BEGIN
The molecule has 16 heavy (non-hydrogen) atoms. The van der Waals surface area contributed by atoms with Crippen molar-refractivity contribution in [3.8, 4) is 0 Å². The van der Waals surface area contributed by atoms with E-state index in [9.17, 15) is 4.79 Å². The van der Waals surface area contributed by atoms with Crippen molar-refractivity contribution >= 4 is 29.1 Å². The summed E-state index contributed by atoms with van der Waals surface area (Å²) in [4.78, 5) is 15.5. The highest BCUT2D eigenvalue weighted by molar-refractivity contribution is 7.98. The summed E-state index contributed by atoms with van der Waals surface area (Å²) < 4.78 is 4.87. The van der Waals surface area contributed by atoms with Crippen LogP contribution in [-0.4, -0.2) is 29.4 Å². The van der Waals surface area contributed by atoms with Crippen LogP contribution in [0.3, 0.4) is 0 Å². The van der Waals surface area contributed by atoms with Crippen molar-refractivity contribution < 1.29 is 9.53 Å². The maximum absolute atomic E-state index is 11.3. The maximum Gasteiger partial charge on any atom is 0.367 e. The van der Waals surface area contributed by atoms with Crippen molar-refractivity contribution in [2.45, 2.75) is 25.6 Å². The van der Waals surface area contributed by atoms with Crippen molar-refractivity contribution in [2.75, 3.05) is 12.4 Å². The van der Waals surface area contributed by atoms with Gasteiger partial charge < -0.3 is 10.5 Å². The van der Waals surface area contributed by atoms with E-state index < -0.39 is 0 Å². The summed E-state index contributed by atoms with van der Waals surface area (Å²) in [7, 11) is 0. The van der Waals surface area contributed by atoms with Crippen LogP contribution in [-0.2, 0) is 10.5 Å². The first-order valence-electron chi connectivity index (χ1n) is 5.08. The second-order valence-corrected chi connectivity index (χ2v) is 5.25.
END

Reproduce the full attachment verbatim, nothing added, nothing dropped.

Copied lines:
The molecule has 16 heavy (non-hydrogen) atoms. The van der Waals surface area contributed by atoms with Crippen molar-refractivity contribution in [3.8, 4) is 0 Å². The van der Waals surface area contributed by atoms with E-state index in [9.17, 15) is 4.79 Å². The van der Waals surface area contributed by atoms with Crippen molar-refractivity contribution >= 4 is 29.1 Å². The summed E-state index contributed by atoms with van der Waals surface area (Å²) in [4.78, 5) is 15.5. The highest BCUT2D eigenvalue weighted by molar-refractivity contribution is 7.98. The summed E-state index contributed by atoms with van der Waals surface area (Å²) < 4.78 is 4.87. The van der Waals surface area contributed by atoms with Crippen LogP contribution in [-0.4, -0.2) is 29.4 Å². The van der Waals surface area contributed by atoms with Crippen LogP contribution in [0.3, 0.4) is 0 Å². The van der Waals surface area contributed by atoms with Crippen molar-refractivity contribution < 1.29 is 9.53 Å². The maximum absolute atomic E-state index is 11.3. The maximum Gasteiger partial charge on any atom is 0.367 e. The van der Waals surface area contributed by atoms with Crippen molar-refractivity contribution in [2.45, 2.75) is 25.6 Å². The van der Waals surface area contributed by atoms with Crippen molar-refractivity contribution in [2.75, 3.05) is 12.4 Å². The van der Waals surface area contributed by atoms with Gasteiger partial charge < -0.3 is 10.5 Å². The van der Waals surface area contributed by atoms with E-state index < -0.39 is 0 Å². The summed E-state index contributed by atoms with van der Waals surface area (Å²) in [7, 11) is 0. The van der Waals surface area contributed by atoms with Crippen LogP contribution in [-0.2, 0) is 10.5 Å². The first-order valence-electron chi connectivity index (χ1n) is 5.08. The second-order valence-corrected chi connectivity index (χ2v) is 5.25.